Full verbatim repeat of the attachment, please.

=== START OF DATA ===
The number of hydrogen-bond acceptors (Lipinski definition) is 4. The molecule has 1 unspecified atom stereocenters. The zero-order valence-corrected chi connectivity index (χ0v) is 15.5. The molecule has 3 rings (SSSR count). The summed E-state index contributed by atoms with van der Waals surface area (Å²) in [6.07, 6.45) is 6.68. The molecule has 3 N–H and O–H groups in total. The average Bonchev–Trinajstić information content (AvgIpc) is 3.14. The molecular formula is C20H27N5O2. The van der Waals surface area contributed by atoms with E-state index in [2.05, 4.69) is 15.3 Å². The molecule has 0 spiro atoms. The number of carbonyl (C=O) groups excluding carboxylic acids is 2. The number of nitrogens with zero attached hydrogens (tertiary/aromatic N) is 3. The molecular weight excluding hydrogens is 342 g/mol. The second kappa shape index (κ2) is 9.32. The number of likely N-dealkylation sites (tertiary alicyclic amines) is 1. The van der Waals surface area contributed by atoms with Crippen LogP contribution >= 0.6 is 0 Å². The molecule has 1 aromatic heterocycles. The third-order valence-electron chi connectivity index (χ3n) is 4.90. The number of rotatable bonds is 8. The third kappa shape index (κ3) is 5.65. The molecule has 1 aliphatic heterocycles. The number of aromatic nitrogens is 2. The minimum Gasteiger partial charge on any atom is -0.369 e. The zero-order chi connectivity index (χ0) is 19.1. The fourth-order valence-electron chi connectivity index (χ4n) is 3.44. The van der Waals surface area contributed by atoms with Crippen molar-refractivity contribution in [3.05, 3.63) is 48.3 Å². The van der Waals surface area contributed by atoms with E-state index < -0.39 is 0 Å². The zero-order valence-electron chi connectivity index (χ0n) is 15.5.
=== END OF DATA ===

The number of hydrogen-bond acceptors (Lipinski definition) is 4. The molecule has 1 unspecified atom stereocenters. The zero-order valence-corrected chi connectivity index (χ0v) is 15.5. The molecule has 3 rings (SSSR count). The summed E-state index contributed by atoms with van der Waals surface area (Å²) in [6.07, 6.45) is 6.68. The molecule has 3 N–H and O–H groups in total. The average Bonchev–Trinajstić information content (AvgIpc) is 3.14. The molecular formula is C20H27N5O2. The van der Waals surface area contributed by atoms with E-state index in [2.05, 4.69) is 15.3 Å². The molecule has 0 spiro atoms. The number of carbonyl (C=O) groups excluding carboxylic acids is 2. The number of nitrogens with zero attached hydrogens (tertiary/aromatic N) is 3. The molecular weight excluding hydrogens is 342 g/mol. The second kappa shape index (κ2) is 9.32. The number of likely N-dealkylation sites (tertiary alicyclic amines) is 1. The van der Waals surface area contributed by atoms with Crippen LogP contribution >= 0.6 is 0 Å². The molecule has 1 aromatic heterocycles. The third-order valence-electron chi connectivity index (χ3n) is 4.90. The number of rotatable bonds is 8. The third kappa shape index (κ3) is 5.65. The molecule has 1 aliphatic heterocycles. The number of aromatic nitrogens is 2. The minimum Gasteiger partial charge on any atom is -0.369 e. The zero-order chi connectivity index (χ0) is 19.1. The fourth-order valence-electron chi connectivity index (χ4n) is 3.44. The van der Waals surface area contributed by atoms with Crippen molar-refractivity contribution in [3.05, 3.63) is 48.3 Å². The van der Waals surface area contributed by atoms with E-state index < -0.39 is 0 Å². The zero-order valence-electron chi connectivity index (χ0n) is 15.5.